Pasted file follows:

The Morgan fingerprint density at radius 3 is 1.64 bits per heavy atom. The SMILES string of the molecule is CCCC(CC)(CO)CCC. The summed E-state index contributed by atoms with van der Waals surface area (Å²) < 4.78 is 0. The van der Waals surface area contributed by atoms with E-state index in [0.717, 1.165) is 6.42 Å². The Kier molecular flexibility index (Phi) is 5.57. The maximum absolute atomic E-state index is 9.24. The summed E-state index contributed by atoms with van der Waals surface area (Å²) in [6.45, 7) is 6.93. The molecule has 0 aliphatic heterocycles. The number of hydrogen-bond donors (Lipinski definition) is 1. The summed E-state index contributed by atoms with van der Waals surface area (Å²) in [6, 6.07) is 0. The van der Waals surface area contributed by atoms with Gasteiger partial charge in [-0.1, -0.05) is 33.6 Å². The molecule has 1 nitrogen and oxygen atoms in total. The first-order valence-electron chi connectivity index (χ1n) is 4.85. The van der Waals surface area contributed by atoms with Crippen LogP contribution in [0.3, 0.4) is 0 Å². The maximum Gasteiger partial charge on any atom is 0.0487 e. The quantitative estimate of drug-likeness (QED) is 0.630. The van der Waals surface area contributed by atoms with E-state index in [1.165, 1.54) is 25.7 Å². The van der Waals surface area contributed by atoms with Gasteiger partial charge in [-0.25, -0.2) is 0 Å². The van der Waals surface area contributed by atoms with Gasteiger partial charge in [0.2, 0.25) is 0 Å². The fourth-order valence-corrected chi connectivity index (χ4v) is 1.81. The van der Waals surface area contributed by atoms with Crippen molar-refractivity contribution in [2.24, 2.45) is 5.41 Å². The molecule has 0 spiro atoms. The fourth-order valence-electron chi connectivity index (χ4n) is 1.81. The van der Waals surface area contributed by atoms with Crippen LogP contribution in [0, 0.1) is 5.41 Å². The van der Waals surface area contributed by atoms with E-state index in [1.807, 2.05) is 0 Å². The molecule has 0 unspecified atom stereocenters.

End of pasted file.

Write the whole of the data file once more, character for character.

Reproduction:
The Morgan fingerprint density at radius 3 is 1.64 bits per heavy atom. The SMILES string of the molecule is CCCC(CC)(CO)CCC. The summed E-state index contributed by atoms with van der Waals surface area (Å²) < 4.78 is 0. The van der Waals surface area contributed by atoms with E-state index in [0.717, 1.165) is 6.42 Å². The Kier molecular flexibility index (Phi) is 5.57. The maximum absolute atomic E-state index is 9.24. The summed E-state index contributed by atoms with van der Waals surface area (Å²) in [6.45, 7) is 6.93. The molecule has 0 aliphatic heterocycles. The number of hydrogen-bond donors (Lipinski definition) is 1. The summed E-state index contributed by atoms with van der Waals surface area (Å²) in [6, 6.07) is 0. The van der Waals surface area contributed by atoms with Gasteiger partial charge in [-0.1, -0.05) is 33.6 Å². The molecule has 1 nitrogen and oxygen atoms in total. The first-order valence-electron chi connectivity index (χ1n) is 4.85. The van der Waals surface area contributed by atoms with Crippen LogP contribution in [0.3, 0.4) is 0 Å². The maximum Gasteiger partial charge on any atom is 0.0487 e. The quantitative estimate of drug-likeness (QED) is 0.630. The van der Waals surface area contributed by atoms with E-state index in [1.165, 1.54) is 25.7 Å². The van der Waals surface area contributed by atoms with Gasteiger partial charge in [-0.25, -0.2) is 0 Å². The van der Waals surface area contributed by atoms with Gasteiger partial charge in [0.2, 0.25) is 0 Å². The fourth-order valence-corrected chi connectivity index (χ4v) is 1.81. The van der Waals surface area contributed by atoms with Crippen molar-refractivity contribution in [2.24, 2.45) is 5.41 Å². The molecule has 0 spiro atoms. The fourth-order valence-electron chi connectivity index (χ4n) is 1.81. The van der Waals surface area contributed by atoms with Crippen LogP contribution in [0, 0.1) is 5.41 Å². The van der Waals surface area contributed by atoms with E-state index in [1.807, 2.05) is 0 Å². The molecule has 0 unspecified atom stereocenters.